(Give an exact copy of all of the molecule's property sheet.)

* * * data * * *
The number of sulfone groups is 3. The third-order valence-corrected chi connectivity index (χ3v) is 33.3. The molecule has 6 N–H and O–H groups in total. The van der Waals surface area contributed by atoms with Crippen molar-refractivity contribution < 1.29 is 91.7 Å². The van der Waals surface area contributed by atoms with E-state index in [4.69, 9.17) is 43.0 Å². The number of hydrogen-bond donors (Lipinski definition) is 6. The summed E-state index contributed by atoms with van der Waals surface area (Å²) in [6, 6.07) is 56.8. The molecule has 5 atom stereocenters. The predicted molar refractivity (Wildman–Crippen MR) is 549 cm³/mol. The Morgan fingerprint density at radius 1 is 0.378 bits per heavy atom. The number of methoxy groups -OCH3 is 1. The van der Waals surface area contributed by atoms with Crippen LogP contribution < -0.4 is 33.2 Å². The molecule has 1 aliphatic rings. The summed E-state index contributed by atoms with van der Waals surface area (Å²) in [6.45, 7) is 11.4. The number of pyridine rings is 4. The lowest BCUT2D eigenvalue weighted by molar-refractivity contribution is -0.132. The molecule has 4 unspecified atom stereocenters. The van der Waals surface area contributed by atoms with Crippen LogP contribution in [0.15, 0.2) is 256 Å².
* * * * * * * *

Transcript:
The number of sulfone groups is 3. The third-order valence-corrected chi connectivity index (χ3v) is 33.3. The molecule has 6 N–H and O–H groups in total. The van der Waals surface area contributed by atoms with Crippen molar-refractivity contribution < 1.29 is 91.7 Å². The van der Waals surface area contributed by atoms with E-state index in [4.69, 9.17) is 43.0 Å². The number of hydrogen-bond donors (Lipinski definition) is 6. The summed E-state index contributed by atoms with van der Waals surface area (Å²) in [6, 6.07) is 56.8. The molecule has 5 atom stereocenters. The predicted molar refractivity (Wildman–Crippen MR) is 549 cm³/mol. The Morgan fingerprint density at radius 1 is 0.378 bits per heavy atom. The number of methoxy groups -OCH3 is 1. The van der Waals surface area contributed by atoms with Crippen LogP contribution < -0.4 is 33.2 Å². The molecule has 1 aliphatic rings. The summed E-state index contributed by atoms with van der Waals surface area (Å²) in [6.45, 7) is 11.4. The number of pyridine rings is 4. The lowest BCUT2D eigenvalue weighted by molar-refractivity contribution is -0.132. The molecule has 4 unspecified atom stereocenters. The van der Waals surface area contributed by atoms with Crippen LogP contribution in [0.15, 0.2) is 256 Å².